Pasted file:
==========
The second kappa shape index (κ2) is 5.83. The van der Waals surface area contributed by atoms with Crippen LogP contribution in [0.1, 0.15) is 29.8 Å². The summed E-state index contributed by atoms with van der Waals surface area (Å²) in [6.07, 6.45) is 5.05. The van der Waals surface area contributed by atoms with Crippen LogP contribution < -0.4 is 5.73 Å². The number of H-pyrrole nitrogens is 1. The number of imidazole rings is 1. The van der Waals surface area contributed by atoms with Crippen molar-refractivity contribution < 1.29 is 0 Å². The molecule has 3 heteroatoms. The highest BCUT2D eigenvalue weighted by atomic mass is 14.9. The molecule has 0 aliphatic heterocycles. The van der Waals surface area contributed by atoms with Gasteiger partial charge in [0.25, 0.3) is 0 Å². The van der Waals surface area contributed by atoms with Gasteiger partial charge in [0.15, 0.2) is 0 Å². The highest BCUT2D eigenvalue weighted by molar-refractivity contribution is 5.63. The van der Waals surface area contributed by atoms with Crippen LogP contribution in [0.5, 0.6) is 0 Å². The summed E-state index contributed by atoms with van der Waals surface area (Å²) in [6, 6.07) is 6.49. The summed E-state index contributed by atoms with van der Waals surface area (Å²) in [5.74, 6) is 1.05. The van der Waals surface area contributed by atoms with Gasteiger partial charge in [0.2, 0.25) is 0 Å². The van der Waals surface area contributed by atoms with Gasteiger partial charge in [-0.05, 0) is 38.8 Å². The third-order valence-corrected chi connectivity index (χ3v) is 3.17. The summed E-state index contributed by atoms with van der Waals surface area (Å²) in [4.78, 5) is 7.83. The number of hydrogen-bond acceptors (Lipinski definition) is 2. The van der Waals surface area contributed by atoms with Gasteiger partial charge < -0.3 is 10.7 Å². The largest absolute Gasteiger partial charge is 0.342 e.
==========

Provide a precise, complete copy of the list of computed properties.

The second kappa shape index (κ2) is 5.83. The van der Waals surface area contributed by atoms with Crippen LogP contribution in [0.1, 0.15) is 29.8 Å². The summed E-state index contributed by atoms with van der Waals surface area (Å²) in [6.07, 6.45) is 5.05. The van der Waals surface area contributed by atoms with Crippen LogP contribution < -0.4 is 5.73 Å². The number of H-pyrrole nitrogens is 1. The number of imidazole rings is 1. The van der Waals surface area contributed by atoms with Crippen molar-refractivity contribution < 1.29 is 0 Å². The molecule has 3 heteroatoms. The highest BCUT2D eigenvalue weighted by atomic mass is 14.9. The molecule has 0 aliphatic heterocycles. The van der Waals surface area contributed by atoms with Gasteiger partial charge in [0.25, 0.3) is 0 Å². The van der Waals surface area contributed by atoms with Gasteiger partial charge in [0.15, 0.2) is 0 Å². The highest BCUT2D eigenvalue weighted by molar-refractivity contribution is 5.63. The van der Waals surface area contributed by atoms with Crippen LogP contribution in [0.5, 0.6) is 0 Å². The summed E-state index contributed by atoms with van der Waals surface area (Å²) in [6, 6.07) is 6.49. The summed E-state index contributed by atoms with van der Waals surface area (Å²) in [5.74, 6) is 1.05. The van der Waals surface area contributed by atoms with Gasteiger partial charge in [0.2, 0.25) is 0 Å². The van der Waals surface area contributed by atoms with Gasteiger partial charge in [-0.05, 0) is 38.8 Å². The third-order valence-corrected chi connectivity index (χ3v) is 3.17. The summed E-state index contributed by atoms with van der Waals surface area (Å²) in [4.78, 5) is 7.83. The number of hydrogen-bond acceptors (Lipinski definition) is 2. The van der Waals surface area contributed by atoms with Gasteiger partial charge < -0.3 is 10.7 Å². The largest absolute Gasteiger partial charge is 0.342 e.